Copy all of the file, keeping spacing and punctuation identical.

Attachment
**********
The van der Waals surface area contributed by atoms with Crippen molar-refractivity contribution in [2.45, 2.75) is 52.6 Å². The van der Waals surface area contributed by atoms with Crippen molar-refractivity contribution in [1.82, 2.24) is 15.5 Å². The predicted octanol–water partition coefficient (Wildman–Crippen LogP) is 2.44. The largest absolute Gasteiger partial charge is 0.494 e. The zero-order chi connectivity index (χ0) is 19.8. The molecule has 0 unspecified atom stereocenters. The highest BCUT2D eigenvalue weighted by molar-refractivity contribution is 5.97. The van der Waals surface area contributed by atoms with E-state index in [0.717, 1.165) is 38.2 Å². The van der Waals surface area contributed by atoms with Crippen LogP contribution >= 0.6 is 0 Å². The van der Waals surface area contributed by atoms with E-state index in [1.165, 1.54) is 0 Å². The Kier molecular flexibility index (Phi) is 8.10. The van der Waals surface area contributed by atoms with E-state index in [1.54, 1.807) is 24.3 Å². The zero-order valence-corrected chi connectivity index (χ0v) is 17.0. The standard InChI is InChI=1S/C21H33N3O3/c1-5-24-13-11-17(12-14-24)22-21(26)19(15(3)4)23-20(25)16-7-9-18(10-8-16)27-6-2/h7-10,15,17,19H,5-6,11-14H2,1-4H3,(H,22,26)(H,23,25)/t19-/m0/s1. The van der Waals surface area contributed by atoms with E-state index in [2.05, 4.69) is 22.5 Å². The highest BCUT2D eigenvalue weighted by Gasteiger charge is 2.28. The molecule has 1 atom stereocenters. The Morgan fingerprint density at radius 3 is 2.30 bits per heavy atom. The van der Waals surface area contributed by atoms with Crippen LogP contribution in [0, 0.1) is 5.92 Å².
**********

The van der Waals surface area contributed by atoms with Crippen molar-refractivity contribution in [2.45, 2.75) is 52.6 Å². The van der Waals surface area contributed by atoms with Crippen molar-refractivity contribution in [1.82, 2.24) is 15.5 Å². The predicted octanol–water partition coefficient (Wildman–Crippen LogP) is 2.44. The largest absolute Gasteiger partial charge is 0.494 e. The zero-order chi connectivity index (χ0) is 19.8. The molecule has 0 unspecified atom stereocenters. The highest BCUT2D eigenvalue weighted by molar-refractivity contribution is 5.97. The van der Waals surface area contributed by atoms with E-state index in [0.717, 1.165) is 38.2 Å². The van der Waals surface area contributed by atoms with Crippen LogP contribution >= 0.6 is 0 Å². The van der Waals surface area contributed by atoms with E-state index in [1.165, 1.54) is 0 Å². The Kier molecular flexibility index (Phi) is 8.10. The van der Waals surface area contributed by atoms with E-state index in [1.54, 1.807) is 24.3 Å². The zero-order valence-corrected chi connectivity index (χ0v) is 17.0. The standard InChI is InChI=1S/C21H33N3O3/c1-5-24-13-11-17(12-14-24)22-21(26)19(15(3)4)23-20(25)16-7-9-18(10-8-16)27-6-2/h7-10,15,17,19H,5-6,11-14H2,1-4H3,(H,22,26)(H,23,25)/t19-/m0/s1. The van der Waals surface area contributed by atoms with E-state index in [2.05, 4.69) is 22.5 Å². The highest BCUT2D eigenvalue weighted by Gasteiger charge is 2.28. The molecule has 1 atom stereocenters. The Morgan fingerprint density at radius 3 is 2.30 bits per heavy atom. The van der Waals surface area contributed by atoms with Crippen LogP contribution in [0, 0.1) is 5.92 Å².